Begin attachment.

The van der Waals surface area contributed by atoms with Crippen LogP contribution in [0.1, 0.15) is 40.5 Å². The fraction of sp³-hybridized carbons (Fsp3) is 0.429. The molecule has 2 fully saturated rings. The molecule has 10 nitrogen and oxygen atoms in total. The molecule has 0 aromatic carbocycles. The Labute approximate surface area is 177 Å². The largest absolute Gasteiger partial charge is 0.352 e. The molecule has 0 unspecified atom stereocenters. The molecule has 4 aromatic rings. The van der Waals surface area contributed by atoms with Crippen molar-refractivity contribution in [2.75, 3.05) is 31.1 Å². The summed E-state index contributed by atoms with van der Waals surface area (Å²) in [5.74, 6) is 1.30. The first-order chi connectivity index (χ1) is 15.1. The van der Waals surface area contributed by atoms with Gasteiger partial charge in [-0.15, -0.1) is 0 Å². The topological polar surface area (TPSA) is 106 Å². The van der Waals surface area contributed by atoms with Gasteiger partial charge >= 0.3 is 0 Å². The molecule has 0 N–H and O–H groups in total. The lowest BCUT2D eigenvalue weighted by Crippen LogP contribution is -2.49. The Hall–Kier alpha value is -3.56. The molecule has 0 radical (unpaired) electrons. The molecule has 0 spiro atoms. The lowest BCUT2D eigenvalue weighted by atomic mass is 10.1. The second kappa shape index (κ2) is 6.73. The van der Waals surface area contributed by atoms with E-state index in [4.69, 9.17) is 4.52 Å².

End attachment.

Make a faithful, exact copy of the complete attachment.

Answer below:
The van der Waals surface area contributed by atoms with Crippen LogP contribution in [0.1, 0.15) is 40.5 Å². The fraction of sp³-hybridized carbons (Fsp3) is 0.429. The molecule has 2 fully saturated rings. The molecule has 10 nitrogen and oxygen atoms in total. The molecule has 0 aromatic carbocycles. The Labute approximate surface area is 177 Å². The largest absolute Gasteiger partial charge is 0.352 e. The molecule has 0 unspecified atom stereocenters. The molecule has 4 aromatic rings. The van der Waals surface area contributed by atoms with Crippen molar-refractivity contribution in [2.75, 3.05) is 31.1 Å². The summed E-state index contributed by atoms with van der Waals surface area (Å²) in [5.74, 6) is 1.30. The first-order chi connectivity index (χ1) is 15.1. The van der Waals surface area contributed by atoms with Gasteiger partial charge in [-0.15, -0.1) is 0 Å². The topological polar surface area (TPSA) is 106 Å². The van der Waals surface area contributed by atoms with Gasteiger partial charge >= 0.3 is 0 Å². The molecule has 0 N–H and O–H groups in total. The lowest BCUT2D eigenvalue weighted by Crippen LogP contribution is -2.49. The Hall–Kier alpha value is -3.56. The molecule has 0 radical (unpaired) electrons. The molecule has 0 spiro atoms. The lowest BCUT2D eigenvalue weighted by atomic mass is 10.1. The second kappa shape index (κ2) is 6.73. The van der Waals surface area contributed by atoms with E-state index in [4.69, 9.17) is 4.52 Å².